Here's Why Stores Can't Keep Elmer's Glue on Their Shelves
The middle school fad of making "slime" from glue and Borax is boosting sales at Elmer's and inspiring new products
A gooey substance known simply as “slime” is the new must-have item among tweens, and the trend is causing a shortage of its main ingredient: Elmer’s glue.
The homemade concoction is closer in texture to the jiggly “Gak” sold by Nickelodeon in the 1990s than the dripping green liquid the TV network regularly dumped on kids and celebrities, which is called slime. It’s simple to make (instructional videos can be found on YouTube) and requires only a few household items, often jazzed up with food coloring and glitter.
The massive popularity of the craft, which “went mainstream” at the end of 2016, according to the Wall Street Journal, has also had a significant impact on craft glue sales. Elmer’s glue sales doubled in December as how-to videos began to go viral on social media, WSJ reports. And Elmer’s marketing director told the newspaper that the company has increased glue production to meet the demand and devoted teams to developing slime videos and new products.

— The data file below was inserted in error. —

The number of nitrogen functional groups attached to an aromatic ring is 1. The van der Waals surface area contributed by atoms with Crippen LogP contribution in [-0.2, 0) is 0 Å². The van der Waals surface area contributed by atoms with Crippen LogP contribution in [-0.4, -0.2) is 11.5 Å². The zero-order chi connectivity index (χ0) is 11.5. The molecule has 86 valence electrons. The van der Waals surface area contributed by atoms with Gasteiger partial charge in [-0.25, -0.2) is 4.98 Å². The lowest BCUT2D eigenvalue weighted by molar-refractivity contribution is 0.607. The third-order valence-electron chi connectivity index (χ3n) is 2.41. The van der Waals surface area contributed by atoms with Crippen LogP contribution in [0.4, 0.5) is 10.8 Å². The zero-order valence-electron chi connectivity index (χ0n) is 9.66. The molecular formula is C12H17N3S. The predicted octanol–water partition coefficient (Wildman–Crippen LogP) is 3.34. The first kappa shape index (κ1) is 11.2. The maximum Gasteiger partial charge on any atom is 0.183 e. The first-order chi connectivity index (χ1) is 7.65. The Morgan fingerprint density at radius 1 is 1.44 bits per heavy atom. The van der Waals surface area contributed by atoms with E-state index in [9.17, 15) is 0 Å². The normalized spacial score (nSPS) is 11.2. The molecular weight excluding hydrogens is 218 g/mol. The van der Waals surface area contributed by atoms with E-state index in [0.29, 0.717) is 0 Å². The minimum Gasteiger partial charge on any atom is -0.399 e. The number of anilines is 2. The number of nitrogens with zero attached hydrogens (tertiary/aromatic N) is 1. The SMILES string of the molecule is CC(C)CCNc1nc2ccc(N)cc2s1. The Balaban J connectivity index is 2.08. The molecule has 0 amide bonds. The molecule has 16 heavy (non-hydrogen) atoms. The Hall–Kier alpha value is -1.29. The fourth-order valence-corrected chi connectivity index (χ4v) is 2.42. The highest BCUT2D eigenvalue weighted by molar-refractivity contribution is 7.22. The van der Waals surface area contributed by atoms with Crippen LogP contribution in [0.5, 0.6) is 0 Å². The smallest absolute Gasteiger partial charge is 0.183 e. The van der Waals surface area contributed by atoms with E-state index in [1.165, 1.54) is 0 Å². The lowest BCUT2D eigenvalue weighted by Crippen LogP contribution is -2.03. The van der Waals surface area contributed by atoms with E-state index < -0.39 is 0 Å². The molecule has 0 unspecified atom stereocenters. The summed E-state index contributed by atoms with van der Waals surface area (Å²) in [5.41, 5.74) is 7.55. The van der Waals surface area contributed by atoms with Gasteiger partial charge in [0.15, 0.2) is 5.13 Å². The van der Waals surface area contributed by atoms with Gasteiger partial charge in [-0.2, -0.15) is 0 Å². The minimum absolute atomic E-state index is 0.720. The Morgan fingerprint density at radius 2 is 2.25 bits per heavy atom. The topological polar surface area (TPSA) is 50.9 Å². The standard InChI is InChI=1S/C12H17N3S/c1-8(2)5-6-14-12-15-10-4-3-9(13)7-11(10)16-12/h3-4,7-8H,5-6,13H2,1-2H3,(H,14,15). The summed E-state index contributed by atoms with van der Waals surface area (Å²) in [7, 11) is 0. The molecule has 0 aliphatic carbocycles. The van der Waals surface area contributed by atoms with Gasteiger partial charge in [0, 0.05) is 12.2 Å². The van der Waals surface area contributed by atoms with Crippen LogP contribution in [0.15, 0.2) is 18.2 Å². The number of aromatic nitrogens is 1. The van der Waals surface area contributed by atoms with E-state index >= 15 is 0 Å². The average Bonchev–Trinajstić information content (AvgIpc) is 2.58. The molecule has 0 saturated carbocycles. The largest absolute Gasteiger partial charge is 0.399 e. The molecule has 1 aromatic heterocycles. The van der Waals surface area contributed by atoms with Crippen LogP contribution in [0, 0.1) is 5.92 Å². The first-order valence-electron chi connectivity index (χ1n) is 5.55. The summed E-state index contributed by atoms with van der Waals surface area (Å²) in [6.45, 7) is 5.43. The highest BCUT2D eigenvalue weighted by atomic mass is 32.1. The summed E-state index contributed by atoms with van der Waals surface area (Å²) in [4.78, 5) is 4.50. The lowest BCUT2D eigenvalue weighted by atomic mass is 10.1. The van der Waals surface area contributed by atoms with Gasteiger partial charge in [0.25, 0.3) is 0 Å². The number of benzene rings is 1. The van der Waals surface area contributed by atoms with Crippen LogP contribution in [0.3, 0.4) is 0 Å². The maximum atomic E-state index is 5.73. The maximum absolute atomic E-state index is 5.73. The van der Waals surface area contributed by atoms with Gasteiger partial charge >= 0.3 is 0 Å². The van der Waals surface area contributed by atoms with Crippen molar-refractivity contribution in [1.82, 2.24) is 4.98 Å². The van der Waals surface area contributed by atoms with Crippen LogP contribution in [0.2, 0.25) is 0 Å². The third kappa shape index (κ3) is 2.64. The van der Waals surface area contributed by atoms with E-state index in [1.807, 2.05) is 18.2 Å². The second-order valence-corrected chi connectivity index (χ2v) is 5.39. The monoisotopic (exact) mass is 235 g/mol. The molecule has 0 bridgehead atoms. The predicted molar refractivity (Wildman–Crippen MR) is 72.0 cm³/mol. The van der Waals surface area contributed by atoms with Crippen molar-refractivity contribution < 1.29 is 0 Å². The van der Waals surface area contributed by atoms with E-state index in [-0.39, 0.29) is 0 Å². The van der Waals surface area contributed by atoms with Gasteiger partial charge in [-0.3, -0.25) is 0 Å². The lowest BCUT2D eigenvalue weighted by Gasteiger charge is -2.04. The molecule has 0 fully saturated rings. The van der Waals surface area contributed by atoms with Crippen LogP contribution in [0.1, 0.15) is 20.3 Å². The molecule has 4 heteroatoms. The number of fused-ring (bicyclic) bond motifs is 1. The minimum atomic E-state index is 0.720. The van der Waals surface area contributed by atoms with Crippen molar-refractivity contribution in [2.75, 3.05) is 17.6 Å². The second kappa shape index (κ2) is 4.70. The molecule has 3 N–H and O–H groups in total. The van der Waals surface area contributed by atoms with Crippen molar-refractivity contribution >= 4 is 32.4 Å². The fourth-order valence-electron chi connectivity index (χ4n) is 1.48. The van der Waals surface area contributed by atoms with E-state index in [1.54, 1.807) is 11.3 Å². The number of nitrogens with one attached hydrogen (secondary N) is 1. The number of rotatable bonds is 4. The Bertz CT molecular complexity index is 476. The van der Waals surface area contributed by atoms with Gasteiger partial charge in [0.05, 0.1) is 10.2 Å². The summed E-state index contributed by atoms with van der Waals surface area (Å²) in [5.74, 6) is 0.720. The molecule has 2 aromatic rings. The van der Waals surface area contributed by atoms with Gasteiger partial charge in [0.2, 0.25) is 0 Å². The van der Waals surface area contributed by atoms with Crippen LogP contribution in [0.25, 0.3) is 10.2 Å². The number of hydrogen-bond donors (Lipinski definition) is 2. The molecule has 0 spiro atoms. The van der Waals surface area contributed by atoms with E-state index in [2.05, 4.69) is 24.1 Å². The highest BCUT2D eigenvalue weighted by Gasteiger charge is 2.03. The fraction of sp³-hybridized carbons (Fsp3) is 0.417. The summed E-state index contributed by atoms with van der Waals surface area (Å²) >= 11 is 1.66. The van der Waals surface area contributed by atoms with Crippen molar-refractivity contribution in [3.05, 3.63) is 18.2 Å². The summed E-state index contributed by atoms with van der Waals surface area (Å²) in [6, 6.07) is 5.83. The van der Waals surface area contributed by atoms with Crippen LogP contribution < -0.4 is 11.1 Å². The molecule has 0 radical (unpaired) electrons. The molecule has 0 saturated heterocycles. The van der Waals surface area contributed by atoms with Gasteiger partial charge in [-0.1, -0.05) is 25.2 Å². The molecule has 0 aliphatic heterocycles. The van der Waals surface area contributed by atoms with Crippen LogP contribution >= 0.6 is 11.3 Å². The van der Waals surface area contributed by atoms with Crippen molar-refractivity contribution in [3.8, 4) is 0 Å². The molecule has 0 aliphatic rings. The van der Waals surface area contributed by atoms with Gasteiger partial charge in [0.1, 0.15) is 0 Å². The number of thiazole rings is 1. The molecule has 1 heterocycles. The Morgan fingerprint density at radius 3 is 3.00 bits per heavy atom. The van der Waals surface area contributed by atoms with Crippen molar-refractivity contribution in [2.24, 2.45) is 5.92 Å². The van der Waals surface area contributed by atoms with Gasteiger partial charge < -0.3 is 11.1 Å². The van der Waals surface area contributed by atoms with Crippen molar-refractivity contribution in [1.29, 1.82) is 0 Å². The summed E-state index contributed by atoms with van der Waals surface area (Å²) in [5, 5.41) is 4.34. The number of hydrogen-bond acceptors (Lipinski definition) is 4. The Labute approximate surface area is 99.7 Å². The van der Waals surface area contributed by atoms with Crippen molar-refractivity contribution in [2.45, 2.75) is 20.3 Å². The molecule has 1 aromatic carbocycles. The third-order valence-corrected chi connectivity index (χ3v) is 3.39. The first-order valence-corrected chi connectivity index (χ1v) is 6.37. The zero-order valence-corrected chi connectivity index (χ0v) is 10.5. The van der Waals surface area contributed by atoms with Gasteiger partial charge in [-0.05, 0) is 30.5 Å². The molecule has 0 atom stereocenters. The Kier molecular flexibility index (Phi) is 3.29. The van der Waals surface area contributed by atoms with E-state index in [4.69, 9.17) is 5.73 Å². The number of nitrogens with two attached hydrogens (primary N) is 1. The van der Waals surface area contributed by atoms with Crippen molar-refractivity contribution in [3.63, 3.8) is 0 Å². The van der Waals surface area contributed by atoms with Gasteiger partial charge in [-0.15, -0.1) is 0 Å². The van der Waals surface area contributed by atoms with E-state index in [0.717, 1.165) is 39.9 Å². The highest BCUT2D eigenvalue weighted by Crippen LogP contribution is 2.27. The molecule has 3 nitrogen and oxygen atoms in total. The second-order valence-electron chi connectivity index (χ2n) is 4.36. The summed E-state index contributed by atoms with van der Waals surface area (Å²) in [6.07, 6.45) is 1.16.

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Many young slime makers, however, maintain that the homemade stuff is better than store-bought versions, and the mass at-home manufacturing of the colorful goo has caused glue shortages in some areas. In New Jersey, a mom of three told local outlet Tap Into Westfield that Target has been sold out for weeks. She told the site she learned about the crafting craze after her daughter’s first-grade teacher sent home a note asking her to bring in more glue.
Borax, another ingredient in many slime recipes, and cornstarch, a necessity for making a similar concoction called oobek, have also been harder to come by, the site reports.
One benefit of the sticky situation: the in-demand birthday gift for middle schoolers this year will likely be an industrial-size bucket of glue.